Never Again “No More Room In Database”. I’ll Show You How!

Roland Wenzlofsky

January 12, 2019

minutes reading time


With the Teradata Version 16.00, some exciting features in Space Management have been introduced, which can bring enormous improvement in the daily activities in the administration and loading of the data warehouse.

In my current environment, it regularly happens that the data warehouse’s daily loading is interrupted because there is not enough permanent space available in a database.

The maximum available space is defined when we create a database. Below statement shows the syntax to create a database with 80 GB perm space:

CREATE DATABASE Customer AS PERM = 800000000000;

Teradata distributes the entire defined space evenly across all AMPs. For simplicity’s sake, we assume 8 AMPs. In this case, each AMP has 10GB of permanent space available.

Limits for Skewed Tables

The even distribution of the PermSpace over all AMPs is done under the assumption that all table rows are equally distributed over all AMPs. But what happens if this is not the case?

Let’s assume that we want to load a table with 11GB of data, and the designer of the table structure has chosen the Primary Index so clumsy that all rows are assigned to precisely one AMP. Since the space limit on each AMP is 10GB,
we will receive the following error message:

2644: “No more room in database Customer.

Although the remaining 7 AMPs each have 10GB available, Teradata can’t load the table.

The maximum available space in a database we can check on table DBC.DATABASESPACE in the MaxPermSpace column. The currently occupied space is visible in Column CurrentPermSpace. In CurrentPermSpace, however, only the entire occupied space of the database is displayed, not the occupied space per AMP.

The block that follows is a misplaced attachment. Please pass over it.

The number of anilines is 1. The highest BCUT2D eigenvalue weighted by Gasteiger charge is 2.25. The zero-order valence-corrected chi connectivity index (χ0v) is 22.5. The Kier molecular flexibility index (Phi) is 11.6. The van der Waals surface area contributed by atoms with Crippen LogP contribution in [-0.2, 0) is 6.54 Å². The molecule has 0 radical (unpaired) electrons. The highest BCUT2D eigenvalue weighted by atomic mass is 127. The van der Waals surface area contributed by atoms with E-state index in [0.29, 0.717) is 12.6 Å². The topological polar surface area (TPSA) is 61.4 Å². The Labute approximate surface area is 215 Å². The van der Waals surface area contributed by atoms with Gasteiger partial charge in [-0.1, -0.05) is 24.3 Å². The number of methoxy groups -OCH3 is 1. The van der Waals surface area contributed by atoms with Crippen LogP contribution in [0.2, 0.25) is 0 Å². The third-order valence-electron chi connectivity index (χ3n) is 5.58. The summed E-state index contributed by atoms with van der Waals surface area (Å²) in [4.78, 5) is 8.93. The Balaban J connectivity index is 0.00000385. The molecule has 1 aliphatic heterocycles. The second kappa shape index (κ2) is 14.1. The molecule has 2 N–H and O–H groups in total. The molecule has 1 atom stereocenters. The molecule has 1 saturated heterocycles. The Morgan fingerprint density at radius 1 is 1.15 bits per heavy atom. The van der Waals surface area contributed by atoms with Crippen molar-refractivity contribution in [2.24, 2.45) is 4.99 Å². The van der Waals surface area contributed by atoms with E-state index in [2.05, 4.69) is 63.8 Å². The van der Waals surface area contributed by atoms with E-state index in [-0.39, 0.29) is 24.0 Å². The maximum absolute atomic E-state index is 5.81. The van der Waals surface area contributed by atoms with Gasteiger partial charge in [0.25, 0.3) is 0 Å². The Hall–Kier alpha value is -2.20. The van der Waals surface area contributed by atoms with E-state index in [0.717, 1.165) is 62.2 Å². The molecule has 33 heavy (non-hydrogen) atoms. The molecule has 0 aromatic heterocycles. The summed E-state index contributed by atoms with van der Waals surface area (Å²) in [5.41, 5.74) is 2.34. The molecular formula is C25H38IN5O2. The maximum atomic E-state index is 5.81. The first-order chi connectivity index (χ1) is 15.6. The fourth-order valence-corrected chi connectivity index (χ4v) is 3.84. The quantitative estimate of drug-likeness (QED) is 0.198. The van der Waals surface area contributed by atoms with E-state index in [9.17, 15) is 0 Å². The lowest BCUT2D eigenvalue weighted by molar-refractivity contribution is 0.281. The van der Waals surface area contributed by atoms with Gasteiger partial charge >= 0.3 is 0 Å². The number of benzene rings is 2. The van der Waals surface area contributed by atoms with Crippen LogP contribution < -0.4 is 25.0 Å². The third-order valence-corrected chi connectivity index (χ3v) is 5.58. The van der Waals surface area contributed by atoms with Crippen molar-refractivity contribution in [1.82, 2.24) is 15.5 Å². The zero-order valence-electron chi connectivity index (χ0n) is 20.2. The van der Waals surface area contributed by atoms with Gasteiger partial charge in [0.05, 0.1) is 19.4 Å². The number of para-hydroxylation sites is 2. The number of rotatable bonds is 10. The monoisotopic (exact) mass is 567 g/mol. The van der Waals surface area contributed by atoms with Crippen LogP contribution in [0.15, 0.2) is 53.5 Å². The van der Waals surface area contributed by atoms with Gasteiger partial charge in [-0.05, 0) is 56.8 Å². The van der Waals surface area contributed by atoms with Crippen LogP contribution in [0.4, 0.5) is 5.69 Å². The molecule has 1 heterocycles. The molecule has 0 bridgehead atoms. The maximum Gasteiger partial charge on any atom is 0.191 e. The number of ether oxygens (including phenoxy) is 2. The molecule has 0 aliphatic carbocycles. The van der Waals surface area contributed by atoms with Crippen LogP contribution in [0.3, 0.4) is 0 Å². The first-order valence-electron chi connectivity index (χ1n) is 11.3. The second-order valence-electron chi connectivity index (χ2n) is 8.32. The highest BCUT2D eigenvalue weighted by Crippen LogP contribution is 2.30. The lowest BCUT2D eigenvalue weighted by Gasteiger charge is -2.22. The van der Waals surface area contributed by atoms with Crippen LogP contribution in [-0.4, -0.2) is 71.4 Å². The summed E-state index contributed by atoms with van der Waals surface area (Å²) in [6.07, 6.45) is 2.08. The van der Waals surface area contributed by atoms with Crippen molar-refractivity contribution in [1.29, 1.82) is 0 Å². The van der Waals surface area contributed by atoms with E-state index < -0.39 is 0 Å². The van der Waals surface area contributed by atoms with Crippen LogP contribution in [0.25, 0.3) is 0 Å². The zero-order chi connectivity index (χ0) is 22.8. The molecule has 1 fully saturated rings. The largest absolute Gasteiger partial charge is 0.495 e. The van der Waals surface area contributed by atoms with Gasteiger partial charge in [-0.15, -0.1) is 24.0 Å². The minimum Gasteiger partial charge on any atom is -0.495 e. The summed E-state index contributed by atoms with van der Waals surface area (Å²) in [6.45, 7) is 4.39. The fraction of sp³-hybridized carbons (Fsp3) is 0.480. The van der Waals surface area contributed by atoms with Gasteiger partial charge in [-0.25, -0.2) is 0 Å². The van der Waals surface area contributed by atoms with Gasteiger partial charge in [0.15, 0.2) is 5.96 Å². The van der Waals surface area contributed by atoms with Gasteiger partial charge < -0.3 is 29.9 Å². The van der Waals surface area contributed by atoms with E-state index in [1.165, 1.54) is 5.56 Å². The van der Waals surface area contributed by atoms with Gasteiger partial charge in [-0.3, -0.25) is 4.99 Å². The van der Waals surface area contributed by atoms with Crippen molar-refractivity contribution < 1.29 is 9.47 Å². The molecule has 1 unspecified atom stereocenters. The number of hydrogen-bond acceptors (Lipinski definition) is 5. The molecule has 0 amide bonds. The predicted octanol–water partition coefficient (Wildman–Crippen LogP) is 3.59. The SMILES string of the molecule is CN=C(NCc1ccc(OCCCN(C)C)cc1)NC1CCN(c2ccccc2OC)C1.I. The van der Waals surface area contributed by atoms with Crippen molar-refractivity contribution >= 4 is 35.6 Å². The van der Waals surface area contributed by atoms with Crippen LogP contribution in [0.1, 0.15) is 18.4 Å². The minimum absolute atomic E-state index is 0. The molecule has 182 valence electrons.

I’ve often seen the astonished faces of developers when there was enough space (MaxPermSpace – CurrentPermSpace), and the error message “2644: No more room in database Customer” occurred.

To reduce or completely prevent such problems, Teradata 16.00 offers the possibility to define the available space globally.

Therefore the new DBC Table GlobalDBSpace and an extended syntax for creating a database were introduced:

CREATE DATABASE Customer AS PERM = 800000000000 SKEW = 10 PERCENT;

The new “SKEW = 10 PERCENT” feature is set when creating the database and means the following:

The total PermSpace available is still 80GB. However, each of the eight available AMPs can hold up to 11GB of data if it does not exceed the absolute upper limit of 80GB of the database. It, therefore, defines by how many percent an AMP may exceed its allocated space without the query being aborted.

In our example from above, in which the primary index’s clumsy selection would insert all rows on exactly one AMP, the error “2644 No more room in database Customer” would no longer occur. However, Teradata records such an event in the Software Event Log.

The feature described above simplifies the handling of skewed tables; Additionally, Teradata introduced another feature with Version 16.00, which has the purpose of preventing loads from failing if not enough database space is available:

Global Space Soft Limit.

The Global Space Soft Limit is defined via DBSControl GlobalSpaceSoftLimit.

We define an additional space in percent of the base size that can be occupied without causing the error “2644 No more room in database Customer” occurring.

For example, if we create a database on an 8 AMP system with 80GB PermSpace, and define a soft limit of 10%, up to 11GB PermSpace can be used per AMP. So it is an overall limit that is defined across all AMPs.

An event is triggered and written to the Software Event Log if the database size exceeds the base size. Software event log entries allow the database administrators to analyze the circumstances and take appropriate action.

  • Avatar
    Antti Keski-Kuha says:

    Question about skew = 10 percent: the error “2644 No more room in database Customer” would no longer occur.

    Is it so that you still might get No more room in database. Now you have just 1 gigabytes per AMP more space to follow clumsy primary index?

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